IPSO published its annual report for 2022, which covers the launch of its five-year strategy and an independent external review of its work. The report also addresses its response to the largest single complaint the organization has received to date in respect of a piece written by Jeremy Clarkson about the Duchess of Sussex and published in the Sun newspaper. Read the full report here.
- 18363-23 Ali v Telegraph & Argus, 4 Intrusion into grief or shock (2021), 1 Accuracy (2021), No breach – after investigation
- Resolution Statement – 20131-23 Rothon v lancasterguardian.co.uk, 3 Harassment (2021), 1 Accuracy (2021), 2 Privacy (2021), Resolved – IPSO mediation
- Resolution Statement – 20132-23 Rothon v lancashiretelegraph.co.uk, 2 Privacy (2021), 3 Harassment (2021), 1 Accuracy (2021), Resolved – IPSO mediation
Statements in open court and apologies
There were no statements in open court or published apologies this week.
New Issued cases
There were two new defamation claims and one part 7 claim filed in the Media and Communications List last week
Last week in the courts
As mentioned above, on 16 October 2023, Steyn J heard applications in the case of Trump v Orbis Business Intelligence.
On the same day, Collins Rice J made an order following a pre-trial review in the data protection case of Webster v HMRC.
On 17 October 2023 Linden J handed down judgment in the case of Ijaz v Manan  EWHC 2574 (KB). The court dismissed the claimant’s claims in harassment on the basis that it lacked the seriousness and persistence required, ultimately being viewed by the claimant as eccentric rather than harmful. The claimant’s defamation claim was not made out as it failed to meet the threshold of causing serious reputational harm.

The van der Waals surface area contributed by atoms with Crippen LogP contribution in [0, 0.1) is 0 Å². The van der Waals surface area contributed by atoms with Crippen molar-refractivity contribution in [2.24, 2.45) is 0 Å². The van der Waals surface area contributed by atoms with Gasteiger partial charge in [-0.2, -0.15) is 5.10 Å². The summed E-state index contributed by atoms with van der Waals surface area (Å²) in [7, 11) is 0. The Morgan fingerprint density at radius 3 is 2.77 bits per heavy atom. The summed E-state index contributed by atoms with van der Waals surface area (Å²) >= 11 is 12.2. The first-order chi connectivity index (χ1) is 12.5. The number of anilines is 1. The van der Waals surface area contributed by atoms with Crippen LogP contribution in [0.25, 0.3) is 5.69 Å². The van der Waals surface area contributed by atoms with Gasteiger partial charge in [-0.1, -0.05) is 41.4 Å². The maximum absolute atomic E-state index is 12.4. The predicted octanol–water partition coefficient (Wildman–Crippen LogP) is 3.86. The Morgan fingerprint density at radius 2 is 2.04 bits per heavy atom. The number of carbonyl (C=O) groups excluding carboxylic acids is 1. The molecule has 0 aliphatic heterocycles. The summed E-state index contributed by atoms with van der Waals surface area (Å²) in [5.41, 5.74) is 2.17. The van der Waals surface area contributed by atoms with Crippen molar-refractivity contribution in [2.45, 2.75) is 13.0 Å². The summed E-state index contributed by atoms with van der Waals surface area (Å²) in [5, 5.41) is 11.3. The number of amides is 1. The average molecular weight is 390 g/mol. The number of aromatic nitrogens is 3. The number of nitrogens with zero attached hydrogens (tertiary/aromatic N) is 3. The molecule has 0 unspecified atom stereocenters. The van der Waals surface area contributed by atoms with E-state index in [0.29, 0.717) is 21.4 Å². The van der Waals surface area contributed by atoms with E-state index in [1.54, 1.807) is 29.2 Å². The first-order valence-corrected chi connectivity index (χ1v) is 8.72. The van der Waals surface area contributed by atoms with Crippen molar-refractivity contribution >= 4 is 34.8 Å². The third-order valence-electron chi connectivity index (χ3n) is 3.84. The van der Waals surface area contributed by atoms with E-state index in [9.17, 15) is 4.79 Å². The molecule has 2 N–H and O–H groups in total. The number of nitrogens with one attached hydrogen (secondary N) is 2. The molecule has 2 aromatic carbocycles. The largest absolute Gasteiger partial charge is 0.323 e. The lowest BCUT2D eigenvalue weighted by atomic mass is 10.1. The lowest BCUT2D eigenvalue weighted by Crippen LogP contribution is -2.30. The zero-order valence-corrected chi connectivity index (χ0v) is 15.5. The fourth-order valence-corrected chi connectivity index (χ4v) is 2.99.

As mentioned above, on 17 October 2023, the FTT allowed the appeal in the data protection case of Clearview AI Inc v ICO  UKFTT 00819 (GRC), overturning the ICO’s enforcement notice and fine.
On 17 and 18 October 2023, the UK Supreme Court (Lords Hodge, Hamblen, Leggatt, Burrows and Richards) heard the appeal in the case of George v Cannell. The claimant, who formerly worked as a recruitment consultant for the defendant’s agency, sued the defendant after she sent an email to her new employer stating that she was in breach of her contract by contacting her old clients. The issue in the case is what the claimant must demonstrate in order to rely on s3(1) of the Defamation Act 1952 in a claim for malicious falsehood. The trial judge dismissed the claim for malicious falsehood on the basis that the claimant had not proved special damage or satisfied an exception to that requirement. The Court of Appeal found in favour of the claimant in this judgement, which the defendants now appeal to the Supreme Court. Thomson Heath analysed the Court of Appeal decision. The Supreme Court case summary is available here.
On the same days, there was a hearing in the case of Hemming v Poulton.
On 18 October 2023 Johnson J handed down judgment on preliminary issues in the cases of Jusan Technologies Limited v The Bureau of Investigative Journalism and Jusan Technologies Limited (JTL) v Open Democracy Limited. The defendants had reported that the former president of Kazakhstan was linked to the claimant company in two separate articles published last year. The court held that the meaning conveyed in the two articles was suggestive of JTL’s complicity and active involvement in hiding the former president’s assets. 5RB provided a summary of the decision.